Lack of antibodies was the main reason why these diseases killed so many. But another reason involved tribal customs. The concept of germs was unknown to both Natives and Whites. Usually when a tribal person took ill, family members and a shaman (medicine man) would gather around for comfort and support which only hastened the spread of viruses. If an ill person went to a sweat lodge and then plunged into a cold river or bay, a common medical practice in pre-contact days, these types of diseases only got worse. Pneumonia and death quickly ensued.

In the late 1850s, the federal government decided to round up remaining Indians in southwestern Oregon and relocate them on the new Coastal Reservation between the Siuslaw River and Tillamook Bay. It was, by then, an unpopulated place. There were almost no Yaquina natives left after the succession of epidemic diseases that had previously swept through the central Oregon coast. Indian Superintendent Jason Palmer traveled through southwestern Oregon to arrange treaties. “On my route I visited several bands of Umpqua,” he reported. “I found many of them wretched, sickly, and almost starving … Once powerful, but now few and weak.” Sub-agent Josiah Parrish took a census in 1854 of Indians on the South Coast. “They show evident marks of smallpox … also the measles,” he wrote, and added, “Both (diseases) were very destructive to them … Many of their once populous villages are now left without a representative.”

Even though the Coos, Lower Umpqua, and Siuslaw tribes had remained peaceful during the era of the Rogue River War they, too, were forced to live on the reservation. They were moved first to the Umpqua Sub-Agency on the spit at the mouth of the Umpqua River. Tuberculosis soon took its toll there. “The death of an Indian with this disease throws the whole village into a state of excitement,” said the Army physician stationed at the site. “Between the disease and the means taken to prevent it, a large number have been buried.”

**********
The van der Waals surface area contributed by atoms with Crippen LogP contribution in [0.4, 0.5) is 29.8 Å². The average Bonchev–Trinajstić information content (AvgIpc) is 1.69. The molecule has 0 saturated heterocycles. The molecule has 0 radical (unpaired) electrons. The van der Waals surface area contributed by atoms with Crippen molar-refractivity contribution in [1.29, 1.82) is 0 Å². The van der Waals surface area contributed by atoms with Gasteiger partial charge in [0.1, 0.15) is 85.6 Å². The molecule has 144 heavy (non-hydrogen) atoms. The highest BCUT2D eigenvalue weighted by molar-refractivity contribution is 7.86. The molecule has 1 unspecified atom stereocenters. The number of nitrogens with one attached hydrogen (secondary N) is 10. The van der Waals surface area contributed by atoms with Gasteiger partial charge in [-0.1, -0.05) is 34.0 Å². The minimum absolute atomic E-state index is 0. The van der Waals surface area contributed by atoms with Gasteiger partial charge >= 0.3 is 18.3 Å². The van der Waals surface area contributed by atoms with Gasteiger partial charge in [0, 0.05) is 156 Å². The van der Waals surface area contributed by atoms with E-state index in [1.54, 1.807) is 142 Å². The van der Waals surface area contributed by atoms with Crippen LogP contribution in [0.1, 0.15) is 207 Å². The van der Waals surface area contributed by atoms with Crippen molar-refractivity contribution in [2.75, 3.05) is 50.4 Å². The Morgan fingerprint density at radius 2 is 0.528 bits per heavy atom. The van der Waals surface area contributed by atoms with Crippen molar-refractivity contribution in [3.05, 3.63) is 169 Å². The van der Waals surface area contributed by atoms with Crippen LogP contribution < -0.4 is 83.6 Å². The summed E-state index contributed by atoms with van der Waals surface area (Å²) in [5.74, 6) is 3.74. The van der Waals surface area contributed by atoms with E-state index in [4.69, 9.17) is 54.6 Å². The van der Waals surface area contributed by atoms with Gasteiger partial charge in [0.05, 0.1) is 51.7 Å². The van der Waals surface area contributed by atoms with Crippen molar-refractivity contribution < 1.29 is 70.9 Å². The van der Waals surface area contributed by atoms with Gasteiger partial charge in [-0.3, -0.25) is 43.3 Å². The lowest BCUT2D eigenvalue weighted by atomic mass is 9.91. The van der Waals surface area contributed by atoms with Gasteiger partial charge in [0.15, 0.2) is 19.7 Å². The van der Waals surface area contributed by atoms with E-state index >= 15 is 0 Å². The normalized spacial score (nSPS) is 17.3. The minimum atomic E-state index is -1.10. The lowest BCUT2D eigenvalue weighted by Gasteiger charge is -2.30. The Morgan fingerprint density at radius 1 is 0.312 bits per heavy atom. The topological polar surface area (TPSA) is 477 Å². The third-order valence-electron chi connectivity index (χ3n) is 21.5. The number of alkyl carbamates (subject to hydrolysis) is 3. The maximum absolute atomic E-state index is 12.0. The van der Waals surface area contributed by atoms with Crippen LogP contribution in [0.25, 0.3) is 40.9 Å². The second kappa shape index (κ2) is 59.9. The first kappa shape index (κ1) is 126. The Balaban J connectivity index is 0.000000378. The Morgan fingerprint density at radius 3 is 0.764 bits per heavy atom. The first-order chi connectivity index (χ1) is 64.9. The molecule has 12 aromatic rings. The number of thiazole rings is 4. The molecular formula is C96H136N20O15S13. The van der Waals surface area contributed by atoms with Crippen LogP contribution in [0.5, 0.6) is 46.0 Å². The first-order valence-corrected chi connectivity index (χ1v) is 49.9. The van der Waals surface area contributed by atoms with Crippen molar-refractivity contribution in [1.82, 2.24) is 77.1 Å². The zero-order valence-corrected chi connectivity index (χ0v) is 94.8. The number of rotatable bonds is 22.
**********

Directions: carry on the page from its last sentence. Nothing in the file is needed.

The Coos were eventually moved north to Yachats but health conditions there were also poor. Patty Whereat found a Native witness in the historic record who said there were still corpses in the abandoned houses of the Alsea village of Yaxaik when the tired Coos Indians arrived. There had been no one left to bury the last ones to die. Government records show that almost half of the Coos, Siuslaw, Lower Umpqua, and Coquelle people passed away before the Coastal Reservation closed in 1875.

Annie Miner Peterson contracted smallpox on the reservation as a youth but survived and returned to Coos County after the reservation closed. Multi-lingual in her native languages of Hanis and Miluk, as well as English which she learned later in life, Annie worked with anthropologists in the 1930s to preserve and record her tribal culture. But a visit to Dr. Ennis Keizer in North Bend confirmed a dreaded diagnosis — tuberculosis. Just as the textbooks of her ethnological contributions were coming off the press, Annie died on May 9, 1939. Another of the last remaining Native speakers had passed.

Steven Greif is a former NBHS history teacher/coach who volunteers with the Coos History Museum.


Lionel Youst, She’s Tricky Like Coyote: Annie Miner Peterson (1997)

Charles Wilkinson, The People Are Dancing Again (2010)

Stephen Dow Beckham (ed)., Oregon Indians: Voices from Two Centuries (2006)

Stephen Dow Beckham, The Indians of Western Oregon: This Land Was Theirs (1977)

Nathan Douthit, Uncertain Encounters: Indians and Whites at Peace and War in Southern Oregon (2002)